Today, wedding rings are a central part of our ceremonies, big or small. But, that hasn’t always been the case. We’ve delved into the history of wedding rings to find out about their origins, including wedding ring symbolism and why we use them today.
The history of wedding rings
Many historians point to the ancient Egyptians as the first society to use rings to represent marriage. Jewellery was an integral part of ancient Egyptian dress and pharaohs were even buried with their jewellery treasures. It is no surprise, then, that exchanging jewellery can be traced back to Ancient Egypt.
The ancient Egyptians believed that a vein ran directly from the heart to the fourth finger on the left hand. This was called the Vena Amoris. It is thought that this supposed connection between the heart and the hand caused the ancient Egyptians to place a ring on that finger as a symbol of love.
Whether or not these rings were wedding rings as we know them today is unclear. Historians believe that the ancient Greeks and then the Romans continued to use rings as symbols of love and union. Each society used different materials for their rings, including leather, ivory and gold.
However, wedding ring symbolism has not always been an integral part of marriage. In some eras, exchanging rings was optional. Reports show that, in the 12th century, people who married in the medieval Catholic Church could choose whether to give rings or other gifts. In fact, other jewellery, parts of rings, and even silver coins, were sometimes included in weddings.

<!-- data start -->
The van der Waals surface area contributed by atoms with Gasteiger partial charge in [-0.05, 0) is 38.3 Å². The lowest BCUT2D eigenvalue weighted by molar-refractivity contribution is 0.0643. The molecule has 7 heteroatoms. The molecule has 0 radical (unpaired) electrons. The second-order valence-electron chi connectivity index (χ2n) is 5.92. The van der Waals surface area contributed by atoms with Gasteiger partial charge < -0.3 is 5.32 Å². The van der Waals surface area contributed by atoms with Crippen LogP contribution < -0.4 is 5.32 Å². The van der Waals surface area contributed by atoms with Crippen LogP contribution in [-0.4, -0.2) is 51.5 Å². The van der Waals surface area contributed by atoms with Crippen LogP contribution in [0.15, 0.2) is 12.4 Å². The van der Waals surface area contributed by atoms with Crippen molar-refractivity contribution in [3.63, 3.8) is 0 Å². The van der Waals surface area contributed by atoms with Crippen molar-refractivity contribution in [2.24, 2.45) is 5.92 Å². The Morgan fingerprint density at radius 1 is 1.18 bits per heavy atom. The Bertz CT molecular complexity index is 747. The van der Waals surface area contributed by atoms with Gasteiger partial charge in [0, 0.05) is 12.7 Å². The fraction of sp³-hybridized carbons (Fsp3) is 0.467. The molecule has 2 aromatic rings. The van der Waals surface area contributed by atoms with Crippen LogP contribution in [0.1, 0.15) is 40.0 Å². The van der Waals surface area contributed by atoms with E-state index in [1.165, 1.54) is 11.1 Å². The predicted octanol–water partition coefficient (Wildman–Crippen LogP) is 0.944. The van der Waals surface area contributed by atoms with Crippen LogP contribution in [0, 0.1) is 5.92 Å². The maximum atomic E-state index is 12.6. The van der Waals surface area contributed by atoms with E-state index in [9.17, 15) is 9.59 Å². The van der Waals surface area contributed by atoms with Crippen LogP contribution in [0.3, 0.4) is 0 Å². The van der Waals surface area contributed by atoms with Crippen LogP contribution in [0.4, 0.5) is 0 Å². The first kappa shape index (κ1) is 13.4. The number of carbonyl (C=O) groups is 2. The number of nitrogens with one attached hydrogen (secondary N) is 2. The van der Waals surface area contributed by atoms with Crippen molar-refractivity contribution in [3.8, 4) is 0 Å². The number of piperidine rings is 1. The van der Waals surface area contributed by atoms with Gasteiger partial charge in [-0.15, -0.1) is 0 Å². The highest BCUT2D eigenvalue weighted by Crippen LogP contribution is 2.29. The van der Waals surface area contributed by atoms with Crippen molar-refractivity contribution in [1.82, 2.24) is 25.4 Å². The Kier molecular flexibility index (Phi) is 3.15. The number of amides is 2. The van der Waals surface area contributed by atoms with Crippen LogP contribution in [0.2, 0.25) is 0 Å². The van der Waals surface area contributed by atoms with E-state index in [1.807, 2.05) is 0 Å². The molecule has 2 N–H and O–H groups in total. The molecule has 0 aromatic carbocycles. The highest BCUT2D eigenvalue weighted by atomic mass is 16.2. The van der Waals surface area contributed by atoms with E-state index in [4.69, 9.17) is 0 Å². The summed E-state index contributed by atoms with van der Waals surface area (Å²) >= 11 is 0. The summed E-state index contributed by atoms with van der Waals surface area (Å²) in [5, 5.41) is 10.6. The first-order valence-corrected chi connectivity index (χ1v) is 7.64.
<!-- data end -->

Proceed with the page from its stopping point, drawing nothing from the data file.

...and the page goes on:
What did Roman wedding rings look like?
The British Museum in London is home to several wedding rings dating as far back as the third century. According to the British Museum website, the spectacular ring below is from Roman times. It is made of gold and set with an aquamarine stone. Incredibly, the inscription is still vividly clear around the edge of the ring, with the names Valerianus and Paterna.
Image from: British Museum
The second ring below is also made of gold and dates back to the third century. This incredible wedding ring features a carved portrait of a man and a woman with a Latin inscription. You can find out more about the ring on its dedicated museum page.
Image from: British Museum
Wedding ring symbolism
Although the exact history of the wedding ring is difficult to trace, many believe that it symbolises eternity; the circle is unbroken and has no beginning or end. Wedding ring symbolism is also linked to the strength of the ring and its constant use by the wearer.
At Bespoke Wedding Rings, we believe your wedding rings should be made with you in mind. That’s why we offer personal consultations and bespoke designs, just for you.